BOOTMEN

R
Reviews

Bootmen is a cinematic imagining of the origins of Tap Dogs, a dance spectacle which originated in Australia and has since swept the world with its cadre of ultra-butch guys doing their weighty stuff in work boots with metal taps nailed to their soles. Sean Okden (Adam Garcia) is determined to escape the drudgery of work in a Newcastle steel plant by virtue of his terpsichorean skill. His dreams are mocked by his widowed father (Richard Carter) and most of the rowdy inhabitants of his town. Even his romance with a hairdresser (Sophie Lee) runs aground when she takes up with his ne'er-do-well brother (Sam Worthington). But Sean's drive wins the day and he stages a triumphant benefit performance for the steel mill, which has fallen on hard times.

Dein Perry, the dancer/choreographer who created Tap Dogs, is the director and, for a debut, Bootmen is surprisingly smooth. Indeed, too much so, as the helming is exorbitantly MTV-ish with its slick pacing, utter lack of depth and frequent, mindless outbursts of euphoria for mere euphoria's sake. Steve Worland's script doesn't help, as it's riddled with every clich of the musical genre since 42nd Street and before. There's the upstart protagonist's unquenchable spunk which lands him into various kinds of theatrical hot water; the crippled, crusty old dance guru; the rote addition of a sudden, sobering tragedy; some last-minute will-they-or-won't-they-make-it performance angst and attendant financial rug-pulling, and inevitably, the eventual reconciliation 'twixt estranged parent and child. (After Dance With Me, Billy Elliot and the like, can we please retire this one?) It's also determinedly heterosexual-one would barely know there's a gay person in the entire dance universe. These football-watching, beer-swilling, good-on-'ya mates almost make the roistering coal miners of the similarly plotted Billy Elliot seem like real poofters by comparison. (There's the briefest gay moment here that almost feels guiltily slipped in, as if in the hope that no one will notice.)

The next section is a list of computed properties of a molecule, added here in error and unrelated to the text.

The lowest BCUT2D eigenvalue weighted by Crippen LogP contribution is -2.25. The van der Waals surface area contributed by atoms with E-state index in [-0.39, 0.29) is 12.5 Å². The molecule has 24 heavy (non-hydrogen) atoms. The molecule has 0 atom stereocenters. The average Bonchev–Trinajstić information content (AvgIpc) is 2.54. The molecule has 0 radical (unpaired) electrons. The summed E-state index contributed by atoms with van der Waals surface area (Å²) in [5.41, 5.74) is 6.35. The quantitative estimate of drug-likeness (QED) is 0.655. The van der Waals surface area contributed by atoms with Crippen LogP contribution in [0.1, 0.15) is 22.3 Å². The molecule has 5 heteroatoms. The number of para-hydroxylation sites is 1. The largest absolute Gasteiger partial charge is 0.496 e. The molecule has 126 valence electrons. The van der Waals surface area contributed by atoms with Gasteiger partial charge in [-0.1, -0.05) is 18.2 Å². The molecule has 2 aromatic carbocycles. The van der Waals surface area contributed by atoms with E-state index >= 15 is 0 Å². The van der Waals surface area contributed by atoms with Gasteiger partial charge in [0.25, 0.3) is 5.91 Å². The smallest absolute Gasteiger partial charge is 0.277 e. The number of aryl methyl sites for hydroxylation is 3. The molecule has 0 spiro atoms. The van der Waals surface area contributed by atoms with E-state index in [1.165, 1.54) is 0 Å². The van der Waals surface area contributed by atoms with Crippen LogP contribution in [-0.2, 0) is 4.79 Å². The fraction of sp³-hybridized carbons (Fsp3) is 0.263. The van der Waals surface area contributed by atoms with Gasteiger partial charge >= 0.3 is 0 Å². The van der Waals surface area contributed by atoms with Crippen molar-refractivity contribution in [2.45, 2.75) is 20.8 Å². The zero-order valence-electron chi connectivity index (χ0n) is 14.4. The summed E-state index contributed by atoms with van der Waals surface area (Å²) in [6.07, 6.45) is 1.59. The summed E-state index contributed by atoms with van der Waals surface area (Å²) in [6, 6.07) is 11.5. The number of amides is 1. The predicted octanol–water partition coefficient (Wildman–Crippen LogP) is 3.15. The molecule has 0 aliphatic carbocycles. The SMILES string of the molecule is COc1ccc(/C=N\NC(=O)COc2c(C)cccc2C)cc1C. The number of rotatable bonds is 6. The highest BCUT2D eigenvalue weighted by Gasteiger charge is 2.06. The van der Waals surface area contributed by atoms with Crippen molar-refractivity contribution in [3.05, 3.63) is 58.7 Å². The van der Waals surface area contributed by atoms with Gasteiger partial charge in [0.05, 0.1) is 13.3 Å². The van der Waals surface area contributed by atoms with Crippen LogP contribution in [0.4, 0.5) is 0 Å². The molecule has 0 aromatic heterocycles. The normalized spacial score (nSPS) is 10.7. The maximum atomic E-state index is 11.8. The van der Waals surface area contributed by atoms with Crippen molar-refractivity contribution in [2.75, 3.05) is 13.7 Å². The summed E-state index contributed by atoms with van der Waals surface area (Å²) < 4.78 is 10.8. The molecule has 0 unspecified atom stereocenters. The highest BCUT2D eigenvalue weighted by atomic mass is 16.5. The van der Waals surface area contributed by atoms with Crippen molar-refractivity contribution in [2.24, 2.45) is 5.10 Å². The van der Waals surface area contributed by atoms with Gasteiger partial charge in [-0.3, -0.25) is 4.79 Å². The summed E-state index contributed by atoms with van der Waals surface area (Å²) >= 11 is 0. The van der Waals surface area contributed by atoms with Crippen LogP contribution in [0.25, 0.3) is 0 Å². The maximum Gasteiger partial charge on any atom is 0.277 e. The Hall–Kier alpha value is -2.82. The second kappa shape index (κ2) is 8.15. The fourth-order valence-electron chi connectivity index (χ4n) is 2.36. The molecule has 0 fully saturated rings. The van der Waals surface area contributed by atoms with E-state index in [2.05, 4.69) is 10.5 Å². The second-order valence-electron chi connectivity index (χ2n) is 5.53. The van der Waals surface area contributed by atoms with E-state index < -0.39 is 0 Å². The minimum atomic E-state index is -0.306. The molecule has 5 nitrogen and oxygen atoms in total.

Perry shoots himself in the foot by frequently cutting away from the dancers' bodies to their faces, the audience, different camera angles, whatever. For a choreographer to willfully do this to himself in the dumbly commercial interests of filmic flash verges on absolute insanity. It's a shame for, while the dancing may not be everyone's cuppa, it does have more excitement and noisy invention than anything else in the film. (One dancer has a routine banging away at a row of metal toilets. We've come a long way from Fred Astaire who, it should be admitted, really started this type of thing with his shipboard, metallically punctuated 'Slap That Bass' number in Shall We Dance (1937).

Garcia is highly appealing, radiantly handsome and a charismatically lithe dancer. He doesn't really deserve Lee, an inept actress with her woebegone lollipop face. (Her impregnantion by Worthington is another of Worland's sorry inventions.) The other actors fill in the tiresome outlines of their roles, with Sean's corps of dancers a particularly undifferentiated, macho lot. It's nice to know, however, that so many Aussie steelworkers have such hidden Gene Kelly talent, as well as tap shoes ferreted away in their lockers.

--David Noh